Homemade dog food is becoming a popular option, although hardly a new one, for many dog owners. Every dog alive today can be traced back to dogs who were raised on homemade natural diets. The dog food industry, in comparison to dogs themselves, is young – maybe 50 to 60 years – although canned meat was sold as dog food at the turn of the twentieth century. Originally, the commercial foods were meant to supplement homemade food.
With few exceptions, commercially made dry food is primarily cereal based with the major portion of the protein coming from grains and a dash of animal protein in the ingredients. An amazing number of dogs have been able to exist and adapt to these diets, which have made the dog into a partial herbivore instead of a carnivore.
Do Commercial Dog Food Diets Provoke Allergies?
Canned diets, which usually contain more animal protein with a dash of cereal, are also popular, especially among toy breeds. Some people successfully combine these two.
Many dogs cannot thrive on commercially prepared rations. However, they exhibit disease states, often mistaken for allergies, which are deficiency diseases caused by cereal-based foods.
Dogs in a natural state would eat meat. Their teeth are formed to tear flesh from the bone, and they would share a carcass with a pack of other dogs.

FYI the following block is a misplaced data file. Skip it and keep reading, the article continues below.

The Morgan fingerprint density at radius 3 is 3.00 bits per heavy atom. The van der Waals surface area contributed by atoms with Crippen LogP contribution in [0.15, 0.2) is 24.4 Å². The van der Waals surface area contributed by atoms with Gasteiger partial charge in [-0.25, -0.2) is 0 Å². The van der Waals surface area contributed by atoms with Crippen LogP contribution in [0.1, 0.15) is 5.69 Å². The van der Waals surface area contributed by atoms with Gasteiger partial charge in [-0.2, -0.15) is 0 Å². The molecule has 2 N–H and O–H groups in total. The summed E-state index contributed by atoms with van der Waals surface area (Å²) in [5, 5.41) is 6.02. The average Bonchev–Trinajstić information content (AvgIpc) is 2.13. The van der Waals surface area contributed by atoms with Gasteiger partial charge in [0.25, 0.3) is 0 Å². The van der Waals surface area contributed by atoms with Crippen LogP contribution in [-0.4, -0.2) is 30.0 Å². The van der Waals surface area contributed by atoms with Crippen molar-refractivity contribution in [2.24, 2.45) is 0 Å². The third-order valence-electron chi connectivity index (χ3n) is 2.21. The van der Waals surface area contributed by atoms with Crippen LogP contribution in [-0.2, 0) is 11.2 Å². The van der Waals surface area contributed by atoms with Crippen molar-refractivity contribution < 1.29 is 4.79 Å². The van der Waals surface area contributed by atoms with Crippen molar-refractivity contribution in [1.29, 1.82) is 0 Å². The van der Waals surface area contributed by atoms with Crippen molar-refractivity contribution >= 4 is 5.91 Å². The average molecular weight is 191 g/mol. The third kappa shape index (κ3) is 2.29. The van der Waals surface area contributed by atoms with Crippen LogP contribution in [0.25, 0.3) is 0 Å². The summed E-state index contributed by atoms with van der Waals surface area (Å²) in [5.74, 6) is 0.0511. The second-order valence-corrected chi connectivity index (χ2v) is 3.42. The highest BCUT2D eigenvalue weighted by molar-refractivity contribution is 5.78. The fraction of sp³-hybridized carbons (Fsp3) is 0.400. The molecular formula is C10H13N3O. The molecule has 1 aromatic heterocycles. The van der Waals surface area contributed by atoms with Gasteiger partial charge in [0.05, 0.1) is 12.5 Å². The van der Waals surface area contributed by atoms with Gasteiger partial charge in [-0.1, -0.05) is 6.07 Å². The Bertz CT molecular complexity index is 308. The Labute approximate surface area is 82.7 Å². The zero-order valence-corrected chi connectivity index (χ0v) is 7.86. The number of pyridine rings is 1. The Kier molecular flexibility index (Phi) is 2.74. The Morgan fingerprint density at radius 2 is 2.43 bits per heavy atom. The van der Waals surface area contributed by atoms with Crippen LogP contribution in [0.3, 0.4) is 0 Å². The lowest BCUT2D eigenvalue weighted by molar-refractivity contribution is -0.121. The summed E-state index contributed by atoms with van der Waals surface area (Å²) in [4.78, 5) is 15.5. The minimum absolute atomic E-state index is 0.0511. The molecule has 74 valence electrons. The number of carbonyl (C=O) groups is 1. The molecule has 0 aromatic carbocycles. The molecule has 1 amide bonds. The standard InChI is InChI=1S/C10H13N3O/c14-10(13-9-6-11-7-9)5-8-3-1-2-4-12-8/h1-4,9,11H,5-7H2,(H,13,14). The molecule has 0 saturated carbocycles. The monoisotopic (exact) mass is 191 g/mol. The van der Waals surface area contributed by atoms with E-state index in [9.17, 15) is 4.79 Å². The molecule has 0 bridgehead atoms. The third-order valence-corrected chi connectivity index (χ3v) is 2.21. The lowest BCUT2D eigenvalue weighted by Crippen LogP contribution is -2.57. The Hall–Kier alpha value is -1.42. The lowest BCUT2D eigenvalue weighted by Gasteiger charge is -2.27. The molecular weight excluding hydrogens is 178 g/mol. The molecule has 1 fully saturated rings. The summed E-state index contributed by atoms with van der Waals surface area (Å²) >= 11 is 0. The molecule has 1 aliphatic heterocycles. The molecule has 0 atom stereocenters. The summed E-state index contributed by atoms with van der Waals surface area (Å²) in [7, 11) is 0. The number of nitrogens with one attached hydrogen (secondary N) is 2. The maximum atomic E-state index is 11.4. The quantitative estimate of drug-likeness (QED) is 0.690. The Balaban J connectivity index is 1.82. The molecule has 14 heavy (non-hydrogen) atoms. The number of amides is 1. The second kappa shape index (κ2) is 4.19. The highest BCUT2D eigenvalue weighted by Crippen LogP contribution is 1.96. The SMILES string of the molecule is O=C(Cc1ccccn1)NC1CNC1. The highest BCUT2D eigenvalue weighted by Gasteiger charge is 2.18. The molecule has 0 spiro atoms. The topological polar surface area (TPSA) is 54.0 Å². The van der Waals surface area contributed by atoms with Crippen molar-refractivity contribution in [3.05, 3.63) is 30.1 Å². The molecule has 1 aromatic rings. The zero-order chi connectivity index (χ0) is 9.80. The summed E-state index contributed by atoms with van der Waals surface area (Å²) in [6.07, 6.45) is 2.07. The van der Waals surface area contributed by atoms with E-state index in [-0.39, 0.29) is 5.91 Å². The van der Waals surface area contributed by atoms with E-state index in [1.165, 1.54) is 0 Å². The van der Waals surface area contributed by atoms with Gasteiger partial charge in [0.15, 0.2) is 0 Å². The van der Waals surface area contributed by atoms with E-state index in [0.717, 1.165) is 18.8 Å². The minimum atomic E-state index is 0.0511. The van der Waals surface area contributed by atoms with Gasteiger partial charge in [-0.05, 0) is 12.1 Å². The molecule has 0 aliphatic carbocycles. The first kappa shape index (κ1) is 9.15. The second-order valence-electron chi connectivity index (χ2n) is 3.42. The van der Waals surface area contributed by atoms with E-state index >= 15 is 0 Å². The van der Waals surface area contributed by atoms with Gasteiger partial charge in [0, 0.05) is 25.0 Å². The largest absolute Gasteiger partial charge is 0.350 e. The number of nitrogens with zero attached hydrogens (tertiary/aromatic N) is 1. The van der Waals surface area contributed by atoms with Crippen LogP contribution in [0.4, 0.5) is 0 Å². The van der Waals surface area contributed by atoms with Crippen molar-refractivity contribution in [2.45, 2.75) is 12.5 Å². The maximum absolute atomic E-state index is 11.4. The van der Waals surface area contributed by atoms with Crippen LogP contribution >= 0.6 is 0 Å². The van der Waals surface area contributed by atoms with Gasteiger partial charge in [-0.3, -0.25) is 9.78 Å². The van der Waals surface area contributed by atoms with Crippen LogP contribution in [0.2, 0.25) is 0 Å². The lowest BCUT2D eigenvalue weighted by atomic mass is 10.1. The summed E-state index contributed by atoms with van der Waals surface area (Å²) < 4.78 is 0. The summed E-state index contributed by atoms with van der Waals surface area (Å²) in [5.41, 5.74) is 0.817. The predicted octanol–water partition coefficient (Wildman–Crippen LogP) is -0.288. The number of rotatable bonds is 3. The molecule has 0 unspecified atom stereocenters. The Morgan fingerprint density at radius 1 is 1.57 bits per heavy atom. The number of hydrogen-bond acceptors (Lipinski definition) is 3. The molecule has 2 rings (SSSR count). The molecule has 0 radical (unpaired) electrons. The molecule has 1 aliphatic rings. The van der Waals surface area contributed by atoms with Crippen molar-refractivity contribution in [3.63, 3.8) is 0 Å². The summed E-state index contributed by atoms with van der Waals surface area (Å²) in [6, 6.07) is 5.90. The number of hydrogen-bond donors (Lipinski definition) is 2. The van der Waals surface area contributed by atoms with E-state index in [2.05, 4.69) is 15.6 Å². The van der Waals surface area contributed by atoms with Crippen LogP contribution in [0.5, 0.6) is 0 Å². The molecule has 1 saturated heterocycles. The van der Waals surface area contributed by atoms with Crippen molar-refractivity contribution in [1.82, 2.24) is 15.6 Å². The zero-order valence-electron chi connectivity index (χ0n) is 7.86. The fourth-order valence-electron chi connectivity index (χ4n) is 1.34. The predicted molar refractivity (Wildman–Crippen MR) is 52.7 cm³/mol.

The carcass would be that of a grass-eating animal – an herbivore. Along with the internal organs dogs would eat the predigested grasses and plants of the carcass. Those grasses and plants would consist of no more than 20 to 25 percent of the dogs’ total diet.
They would raid nests from ground-breeding birds and eat the eggs, and they would catch the occasional insect. These dogs might forage on certain weeds and grasses.
In formulating a more natural diet we have stayed within these boundaries – with the exception of the insects. A natural diet follows as closely as possible what the dog would eat if still in the wild state.
It takes into account the limitations of the dog’s short digestive tract, strong stomach acid and the enzymes the canine system produces to break down food. It consists of two meats: One is a cereal meal plus supplements, which makes up 25 percent of the total diet, and the other is a raw meat meal plus supplements, which is 75 percent of the total diet.
The advantages of a natural diet are many. Health and longevity are increased, there is resistance to disease and the diet can be tailored to individual needs. This is crucial for some breeds of dogs, especially imported dogs or relatives of imported dogs, who have difficulty in digesting corn, which is in the majority of prepared commercial diets. The diet allows individual ingredients to be substituted.